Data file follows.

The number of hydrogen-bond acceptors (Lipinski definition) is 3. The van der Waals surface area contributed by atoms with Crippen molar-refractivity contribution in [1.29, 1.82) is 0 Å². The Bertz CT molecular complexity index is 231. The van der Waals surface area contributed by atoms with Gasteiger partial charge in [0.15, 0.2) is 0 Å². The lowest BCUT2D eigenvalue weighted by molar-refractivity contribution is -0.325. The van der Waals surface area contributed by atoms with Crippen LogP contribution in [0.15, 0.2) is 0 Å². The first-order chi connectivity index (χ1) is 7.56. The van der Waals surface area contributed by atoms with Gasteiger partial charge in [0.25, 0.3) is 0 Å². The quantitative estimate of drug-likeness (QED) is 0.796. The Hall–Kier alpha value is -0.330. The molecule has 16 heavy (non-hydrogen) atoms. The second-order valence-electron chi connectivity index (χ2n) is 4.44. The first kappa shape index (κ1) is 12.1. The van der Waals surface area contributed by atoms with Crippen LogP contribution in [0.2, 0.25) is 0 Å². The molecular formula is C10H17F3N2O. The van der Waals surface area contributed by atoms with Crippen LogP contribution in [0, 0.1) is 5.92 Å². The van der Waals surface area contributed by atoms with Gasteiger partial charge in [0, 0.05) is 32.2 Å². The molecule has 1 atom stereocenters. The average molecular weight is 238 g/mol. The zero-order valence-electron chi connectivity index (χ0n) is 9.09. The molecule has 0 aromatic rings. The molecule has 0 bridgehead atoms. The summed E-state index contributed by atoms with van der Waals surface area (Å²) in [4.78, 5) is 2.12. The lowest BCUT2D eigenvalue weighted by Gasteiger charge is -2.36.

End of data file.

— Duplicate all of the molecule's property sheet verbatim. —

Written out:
The number of hydrogen-bond acceptors (Lipinski definition) is 3. The van der Waals surface area contributed by atoms with Crippen molar-refractivity contribution in [1.29, 1.82) is 0 Å². The Bertz CT molecular complexity index is 231. The van der Waals surface area contributed by atoms with Gasteiger partial charge in [0.15, 0.2) is 0 Å². The lowest BCUT2D eigenvalue weighted by molar-refractivity contribution is -0.325. The van der Waals surface area contributed by atoms with Crippen LogP contribution in [0.15, 0.2) is 0 Å². The first-order chi connectivity index (χ1) is 7.56. The van der Waals surface area contributed by atoms with Gasteiger partial charge in [0.25, 0.3) is 0 Å². The quantitative estimate of drug-likeness (QED) is 0.796. The Hall–Kier alpha value is -0.330. The molecule has 16 heavy (non-hydrogen) atoms. The second-order valence-electron chi connectivity index (χ2n) is 4.44. The first kappa shape index (κ1) is 12.1. The van der Waals surface area contributed by atoms with Crippen LogP contribution in [0.2, 0.25) is 0 Å². The molecular formula is C10H17F3N2O. The van der Waals surface area contributed by atoms with Crippen LogP contribution in [0, 0.1) is 5.92 Å². The van der Waals surface area contributed by atoms with Gasteiger partial charge in [0, 0.05) is 32.2 Å². The molecule has 1 atom stereocenters. The average molecular weight is 238 g/mol. The zero-order valence-electron chi connectivity index (χ0n) is 9.09. The molecule has 0 aromatic rings. The molecule has 0 bridgehead atoms. The summed E-state index contributed by atoms with van der Waals surface area (Å²) in [4.78, 5) is 2.12. The lowest BCUT2D eigenvalue weighted by Gasteiger charge is -2.36.